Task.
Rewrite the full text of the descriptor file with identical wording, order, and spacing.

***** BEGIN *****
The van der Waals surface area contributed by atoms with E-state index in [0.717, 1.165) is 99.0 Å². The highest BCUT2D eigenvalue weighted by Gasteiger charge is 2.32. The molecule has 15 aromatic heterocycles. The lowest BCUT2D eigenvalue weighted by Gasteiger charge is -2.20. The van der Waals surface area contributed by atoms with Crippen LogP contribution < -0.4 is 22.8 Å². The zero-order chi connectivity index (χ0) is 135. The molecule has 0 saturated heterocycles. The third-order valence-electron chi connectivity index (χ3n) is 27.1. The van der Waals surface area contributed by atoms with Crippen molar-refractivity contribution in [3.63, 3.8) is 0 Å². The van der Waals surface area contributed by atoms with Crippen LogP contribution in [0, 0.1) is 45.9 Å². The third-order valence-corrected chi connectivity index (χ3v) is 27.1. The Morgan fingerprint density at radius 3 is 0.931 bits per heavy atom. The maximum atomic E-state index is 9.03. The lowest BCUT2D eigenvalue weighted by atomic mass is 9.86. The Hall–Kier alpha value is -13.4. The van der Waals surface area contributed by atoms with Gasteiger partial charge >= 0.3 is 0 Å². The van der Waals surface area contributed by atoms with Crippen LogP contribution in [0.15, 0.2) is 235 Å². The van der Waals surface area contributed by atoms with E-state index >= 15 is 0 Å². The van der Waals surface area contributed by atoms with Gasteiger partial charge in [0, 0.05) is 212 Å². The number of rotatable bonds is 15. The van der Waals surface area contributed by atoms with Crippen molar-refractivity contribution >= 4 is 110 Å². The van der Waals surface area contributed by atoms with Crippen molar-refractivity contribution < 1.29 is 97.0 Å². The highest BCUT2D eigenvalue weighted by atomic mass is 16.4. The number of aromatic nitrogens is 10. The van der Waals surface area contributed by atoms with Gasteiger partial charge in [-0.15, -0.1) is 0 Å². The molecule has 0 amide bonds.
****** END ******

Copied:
The van der Waals surface area contributed by atoms with E-state index in [0.717, 1.165) is 99.0 Å². The highest BCUT2D eigenvalue weighted by Gasteiger charge is 2.32. The molecule has 15 aromatic heterocycles. The lowest BCUT2D eigenvalue weighted by Gasteiger charge is -2.20. The van der Waals surface area contributed by atoms with Crippen LogP contribution < -0.4 is 22.8 Å². The zero-order chi connectivity index (χ0) is 135. The molecule has 0 saturated heterocycles. The third-order valence-electron chi connectivity index (χ3n) is 27.1. The van der Waals surface area contributed by atoms with Crippen molar-refractivity contribution in [3.63, 3.8) is 0 Å². The van der Waals surface area contributed by atoms with Crippen LogP contribution in [0, 0.1) is 45.9 Å². The third-order valence-corrected chi connectivity index (χ3v) is 27.1. The Morgan fingerprint density at radius 3 is 0.931 bits per heavy atom. The maximum atomic E-state index is 9.03. The lowest BCUT2D eigenvalue weighted by atomic mass is 9.86. The Hall–Kier alpha value is -13.4. The van der Waals surface area contributed by atoms with Gasteiger partial charge >= 0.3 is 0 Å². The van der Waals surface area contributed by atoms with Crippen LogP contribution in [0.15, 0.2) is 235 Å². The van der Waals surface area contributed by atoms with E-state index >= 15 is 0 Å². The van der Waals surface area contributed by atoms with Gasteiger partial charge in [0, 0.05) is 212 Å². The number of rotatable bonds is 15. The van der Waals surface area contributed by atoms with Crippen molar-refractivity contribution >= 4 is 110 Å². The van der Waals surface area contributed by atoms with Crippen molar-refractivity contribution < 1.29 is 97.0 Å². The highest BCUT2D eigenvalue weighted by atomic mass is 16.4. The number of aromatic nitrogens is 10. The van der Waals surface area contributed by atoms with Gasteiger partial charge in [-0.15, -0.1) is 0 Å². The molecule has 0 amide bonds.